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Abstract

THE principle underlying the analysis of the decisions of a buyer as to how much of a commodity to buy is that he will equate marginal utility to marginal cost. As we have seen, this statement is no more than a tautology. If the supply of the commodity to him is perfectly elastic he will equate marginal utility to price. This will occur, first, if he is one of a large number of buyers, so that a change in his purchases has a negligible effect upon the total output of the commodity, and consequently a negligible effect upon its price; or, second, if the commodity is sold under conditions of constant supply price, so that even if a change in his purchases produces a significant change in output it causes no change in price.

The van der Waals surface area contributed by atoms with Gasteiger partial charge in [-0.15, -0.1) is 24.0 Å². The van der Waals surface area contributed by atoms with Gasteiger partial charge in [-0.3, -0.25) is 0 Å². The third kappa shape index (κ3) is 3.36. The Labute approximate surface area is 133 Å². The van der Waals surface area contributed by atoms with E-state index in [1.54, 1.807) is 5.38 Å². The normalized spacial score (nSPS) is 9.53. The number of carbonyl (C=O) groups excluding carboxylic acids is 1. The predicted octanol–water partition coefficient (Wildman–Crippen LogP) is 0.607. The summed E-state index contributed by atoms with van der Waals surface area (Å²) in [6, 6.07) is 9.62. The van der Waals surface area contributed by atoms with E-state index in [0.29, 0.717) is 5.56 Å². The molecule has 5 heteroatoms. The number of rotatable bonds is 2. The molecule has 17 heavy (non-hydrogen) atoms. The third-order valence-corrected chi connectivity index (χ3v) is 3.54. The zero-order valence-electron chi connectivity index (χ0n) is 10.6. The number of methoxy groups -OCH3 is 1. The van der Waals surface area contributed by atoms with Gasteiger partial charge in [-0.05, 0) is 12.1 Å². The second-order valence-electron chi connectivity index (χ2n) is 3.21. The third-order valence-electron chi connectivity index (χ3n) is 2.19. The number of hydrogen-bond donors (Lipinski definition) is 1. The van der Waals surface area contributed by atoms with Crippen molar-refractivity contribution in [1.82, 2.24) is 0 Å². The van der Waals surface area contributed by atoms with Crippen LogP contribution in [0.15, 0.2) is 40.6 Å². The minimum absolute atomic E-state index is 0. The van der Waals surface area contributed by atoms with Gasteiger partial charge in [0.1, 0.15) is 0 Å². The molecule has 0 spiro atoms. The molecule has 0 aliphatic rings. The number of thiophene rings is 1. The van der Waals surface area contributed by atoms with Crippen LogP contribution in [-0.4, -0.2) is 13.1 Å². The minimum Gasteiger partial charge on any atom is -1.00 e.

Keywords

Marginal Cost Marginal Utility Demand Curve Average Cost Price Discrimination 
These keywords were added by machine and not by the authors. This process is experimental and the keywords may be updated as the learning algorithm improves.

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Copyright information

© Palgrave Macmillan, a division of Macmillan Publishers Limited 1969

Authors and Affiliations

  • Joan Robinson

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